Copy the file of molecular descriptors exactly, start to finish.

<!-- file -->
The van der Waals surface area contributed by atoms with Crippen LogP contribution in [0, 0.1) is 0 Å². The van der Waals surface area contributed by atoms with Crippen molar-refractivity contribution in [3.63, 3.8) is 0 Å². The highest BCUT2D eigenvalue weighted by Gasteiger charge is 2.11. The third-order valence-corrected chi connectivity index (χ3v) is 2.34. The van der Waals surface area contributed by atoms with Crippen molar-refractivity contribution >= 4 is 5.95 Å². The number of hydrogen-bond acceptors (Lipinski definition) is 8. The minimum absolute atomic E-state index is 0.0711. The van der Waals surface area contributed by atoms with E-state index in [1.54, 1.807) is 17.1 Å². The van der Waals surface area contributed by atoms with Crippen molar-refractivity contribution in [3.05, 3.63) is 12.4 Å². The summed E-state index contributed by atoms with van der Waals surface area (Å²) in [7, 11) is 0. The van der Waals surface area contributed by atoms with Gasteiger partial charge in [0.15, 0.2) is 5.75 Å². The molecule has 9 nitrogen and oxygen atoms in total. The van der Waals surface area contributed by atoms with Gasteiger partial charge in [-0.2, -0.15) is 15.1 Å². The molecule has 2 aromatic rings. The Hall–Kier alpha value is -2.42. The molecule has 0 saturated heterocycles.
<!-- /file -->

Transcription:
The van der Waals surface area contributed by atoms with Crippen LogP contribution in [0, 0.1) is 0 Å². The van der Waals surface area contributed by atoms with Crippen molar-refractivity contribution in [3.63, 3.8) is 0 Å². The highest BCUT2D eigenvalue weighted by Gasteiger charge is 2.11. The third-order valence-corrected chi connectivity index (χ3v) is 2.34. The van der Waals surface area contributed by atoms with Crippen molar-refractivity contribution >= 4 is 5.95 Å². The number of hydrogen-bond acceptors (Lipinski definition) is 8. The minimum absolute atomic E-state index is 0.0711. The van der Waals surface area contributed by atoms with E-state index in [1.54, 1.807) is 17.1 Å². The van der Waals surface area contributed by atoms with Crippen molar-refractivity contribution in [3.05, 3.63) is 12.4 Å². The summed E-state index contributed by atoms with van der Waals surface area (Å²) in [7, 11) is 0. The van der Waals surface area contributed by atoms with Gasteiger partial charge in [0.15, 0.2) is 5.75 Å². The molecule has 9 nitrogen and oxygen atoms in total. The van der Waals surface area contributed by atoms with Gasteiger partial charge in [-0.2, -0.15) is 15.1 Å². The molecule has 2 aromatic rings. The Hall–Kier alpha value is -2.42. The molecule has 0 saturated heterocycles.